1 September 2013 Sabudopred, San Blas, Panama
We had an uneventful night and woke up to grey, overcast skies. A squall passed through just after breakfast and then it rained on and off for the rest of the morning, so we decided to stay here for the day. I messed about on my laptop, catching up on my web site and editing photographs - I've now got eight weeks of postings to publish when we finally get a good enough internet connection.
It brightened up in the afternoon, so Glenys spent a few hours with a bottle of Brasso, removing the rust spots from all the stainless steel on the arch – a tedious job that has to be done every couple of months. Meanwhile, I went for a snorkel to see if I could find another conch, but was unsuccessful – they’re a rare as rocking horse droppings around here.
I swam close to the shore to check out the sunken tree which was worrying me last night and found that it was an eight metre long tree trunk semi-floating in six metres of water, so I needn't have been worried. I should have swum over yesterday evening, which would have given me piece of mind.
Back on Alba, I cleaned the conch that I picked up yesterday - I’d stored it overnight by hanging it over the side on a piece of string. I’ve been told that the locals store their conch by tying three of them together on a length of string and leaving them in the shallows by the beach. The creatures are so stupid that three of them can’t agree on which direction to go to escape. We had Conch Salad for nibbles with our sun-downers.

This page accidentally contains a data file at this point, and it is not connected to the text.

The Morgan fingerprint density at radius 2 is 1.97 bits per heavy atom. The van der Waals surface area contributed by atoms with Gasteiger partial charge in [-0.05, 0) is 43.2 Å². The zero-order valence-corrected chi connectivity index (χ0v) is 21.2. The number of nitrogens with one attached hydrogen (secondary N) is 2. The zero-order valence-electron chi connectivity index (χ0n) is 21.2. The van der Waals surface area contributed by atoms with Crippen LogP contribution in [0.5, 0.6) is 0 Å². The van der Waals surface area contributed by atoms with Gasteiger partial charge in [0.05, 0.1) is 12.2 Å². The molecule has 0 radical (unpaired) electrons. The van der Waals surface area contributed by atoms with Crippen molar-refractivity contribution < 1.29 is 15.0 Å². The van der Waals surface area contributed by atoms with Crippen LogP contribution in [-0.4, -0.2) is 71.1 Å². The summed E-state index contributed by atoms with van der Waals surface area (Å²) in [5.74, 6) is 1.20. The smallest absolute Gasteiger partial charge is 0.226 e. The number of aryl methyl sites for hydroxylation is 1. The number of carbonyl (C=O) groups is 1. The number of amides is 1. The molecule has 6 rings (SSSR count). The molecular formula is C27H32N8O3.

2 September 2013 Sabudopred to Yansaladup, San Blas, Panama
It was a nice sunny day, so we were up early and set off for the Western end of the San Blas islands. There only a light wind, which was directly against us, so we motored for four hours to Gunboat Island. This is a lovely looking, isolated cay with a few Kuna houses, but we had trouble anchoring. Our first attempt was hopeless – just dragging on what felt like coral rubble.
On the second attempt, I tried to drop the anchor into a sand patch and then immediately jumped overboard to have a look. Sure enough, we were trying to anchor on the remains of a coral reef. The anchor was five metres from a small sand patch, so I hauled the 60lb beast over the sea bed and dropped it on the sand. Glenys then backed the anchor in which seemed to hold okay, but I wasn’t very happy with the anchorage.